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Outside the Herd

After performing the initial miracle of turning water into wine in Cana in Galilee, Jesus goes to Jerusalem for a Passover celebration. While there, he performed some miraculous “signs” (John 2:23), and, having accomplished his purposes in Jerusalem and the surrounding area, he returns to Galilee for the first time since he left for the Passover. John tells us that Jesus testified that “a prophet has no honor in his own country” and then John says that the Galileans received Jesus, “having seen all the things that He did in Jerusalem at the feast” (John 4:44-45). Presumably John is implying that the Galileans received him for his miracles but not for his previous teaching and the wisdom it contained.

Why does a prophet not have honor in his own country? Two thinkers have, in their own way, explored the dynamic within human nature that underlies this phenomenon: Friedrich Nietzsche and Alexis de Tocqueville. Nietzsche explored the dynamic by which the “herd” seeks to protect itself from anyone who would rise above it in strength, excellence, or stature. The “herd” collaborates to shame (or guilt) the would-be superior into conforming to the norms of the herd. De Tocqueville, in his examination of young America’s democracy, speaks of some dangers inherent within democracy. Given a natural impulse within human beings, people will be very reluctant to allow anyone of their own to excel in any way. A significant danger of democracy, therefore, is the breeding of mediocrity.

What is the means by which the “herd” exercises control and keeps people from rising above and being distinctive? The “herd,” with one voice, attaches to the non-conformist some name of contempt: “nut,” “fanatic,” “hate-monger,” “freak”—the list goes on. This is the most powerful weapon that worldly culture turns against belief in Jesus. One cannot be a disciple of Jesus without having the “herd” call you names. The herd hates Jesus—just like he told us they would. In fact, the herd often hates the truth itself.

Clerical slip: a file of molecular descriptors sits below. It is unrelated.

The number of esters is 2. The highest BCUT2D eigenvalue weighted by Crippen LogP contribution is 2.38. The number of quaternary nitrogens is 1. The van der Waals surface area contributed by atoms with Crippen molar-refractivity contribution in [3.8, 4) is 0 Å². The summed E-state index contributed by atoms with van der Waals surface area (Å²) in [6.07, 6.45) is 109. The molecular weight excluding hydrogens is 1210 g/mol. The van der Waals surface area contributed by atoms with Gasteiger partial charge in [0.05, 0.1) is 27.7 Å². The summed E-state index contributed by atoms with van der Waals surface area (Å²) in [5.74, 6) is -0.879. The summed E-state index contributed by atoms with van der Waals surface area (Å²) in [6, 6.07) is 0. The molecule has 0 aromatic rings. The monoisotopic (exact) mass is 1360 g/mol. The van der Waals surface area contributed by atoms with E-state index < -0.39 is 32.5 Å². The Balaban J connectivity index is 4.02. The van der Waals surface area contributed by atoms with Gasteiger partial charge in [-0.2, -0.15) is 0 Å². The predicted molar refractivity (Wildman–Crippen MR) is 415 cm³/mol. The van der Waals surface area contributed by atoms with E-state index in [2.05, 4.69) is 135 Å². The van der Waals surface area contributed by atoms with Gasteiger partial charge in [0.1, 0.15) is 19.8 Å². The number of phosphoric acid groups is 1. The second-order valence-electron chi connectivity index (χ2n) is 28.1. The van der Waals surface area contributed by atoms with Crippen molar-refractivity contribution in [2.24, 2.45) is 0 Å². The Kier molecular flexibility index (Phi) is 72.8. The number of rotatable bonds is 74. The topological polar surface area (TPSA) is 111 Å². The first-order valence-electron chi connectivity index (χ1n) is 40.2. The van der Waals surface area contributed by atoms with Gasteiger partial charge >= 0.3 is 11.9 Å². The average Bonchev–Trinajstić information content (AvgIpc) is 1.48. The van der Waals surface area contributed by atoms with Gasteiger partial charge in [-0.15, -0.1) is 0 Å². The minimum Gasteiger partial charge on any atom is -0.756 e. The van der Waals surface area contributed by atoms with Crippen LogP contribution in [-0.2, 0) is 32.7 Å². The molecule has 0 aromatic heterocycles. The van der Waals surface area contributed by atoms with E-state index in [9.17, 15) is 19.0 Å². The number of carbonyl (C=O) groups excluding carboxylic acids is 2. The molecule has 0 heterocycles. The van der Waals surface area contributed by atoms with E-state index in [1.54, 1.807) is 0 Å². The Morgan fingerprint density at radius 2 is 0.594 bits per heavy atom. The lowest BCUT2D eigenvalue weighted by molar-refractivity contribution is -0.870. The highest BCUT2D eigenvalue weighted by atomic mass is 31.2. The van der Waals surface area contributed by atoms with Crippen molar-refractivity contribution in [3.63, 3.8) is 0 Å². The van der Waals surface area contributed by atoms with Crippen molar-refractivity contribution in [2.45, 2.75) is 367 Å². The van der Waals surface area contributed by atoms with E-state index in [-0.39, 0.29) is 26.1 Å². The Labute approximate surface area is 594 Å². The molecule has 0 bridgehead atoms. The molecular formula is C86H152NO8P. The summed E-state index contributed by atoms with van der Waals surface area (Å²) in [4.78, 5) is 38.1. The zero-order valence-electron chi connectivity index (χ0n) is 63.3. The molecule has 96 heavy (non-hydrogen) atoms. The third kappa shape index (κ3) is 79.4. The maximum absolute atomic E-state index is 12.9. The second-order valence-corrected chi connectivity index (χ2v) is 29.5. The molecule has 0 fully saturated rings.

There is no way to be an authentic follower of Jesus today without declaring independence from the herd which believes that no intelligent human being actually takes belief in Jesus seriously. One is a nut to believe in the biblical claims about Jesus. May God give me the strength and the dignity to stand outside the herd. May God give me the strength to be a nut by believing in his Son.

 

[This edited excerpt is from “God Give Me Courage to Be a Nut” by Jack Crabtree. To read the original article, click here. More about Gutenberg College here. Or check us out on Facebook.]

 

2 thoughts on “Outside the Herd

  1. I couldn’t agree with you more, Jack. Just recently I was on a train to NYC and I overheard conversations that young people were having about topics ranging from organic foods to religion. When I heard them refer to Christianity, they treated it with a casual dismissal and contempt. I realized that this is widely help opinion amongst young 20-somethings. What was significant was that I am the person these young people were dismissive of and quick to mock. It left me with a feeling that sometimes life is a lonely place…that seeing things that others don’t see and believing things that most don’t believe, puts me on the fringe.

    I can’t help but feel that longing to be where God is…where we can be free to embrace God in truth and not experience contempt and mockery. I can remember a time when was taking an anthropology class and the professor made a false statement about Christianity that I felt compelled to rebut. I did so but much to the dismissal of both the professor and the class. I thought then how lonely a place it was and since then, times have only changed for the worse.

    But like you said, Jack, if in my rational mind I come to see the truth of Christianity for what it is and embrace it…if that makes me a nut, then so be it. It sucks that this is the way that it is but I want to be an authentic person and Christianity is the only thing that makes sense to me. So I guess I stand with you in praying that I have strength to be a nut as well.

  2. The herd’s disdain for Christians and Christianity is regularly observed and documented. This blog and the essay from which it was adapted are appropriate and well-stated responses to those phenomena.

    But, I am more disturbed by the degree to which the herd has invaded, even saturated in some cases, Christ’s Church. Through epidemic infection with false religions, e.g, environmentalism, “tolerance,” and what I call “sanctified Marxism,” the invaders present to the world a false Jesus. Others who self-identify as conservative also insert different sorts of false dogma, but less effectively now. Their Jesus is one not recognizable from Scripture alone, but a bearded ventriloquist’s dummy who conveniently spouts their sociopolitical dogma, giving it the appearance of virtue.

    The herd is then able to label “nuts” like you–and me–as “not a true follower of Jesus” because we believe the whole Bible and the real, living Jesus we know from it. Screwtape laughs himself silly.

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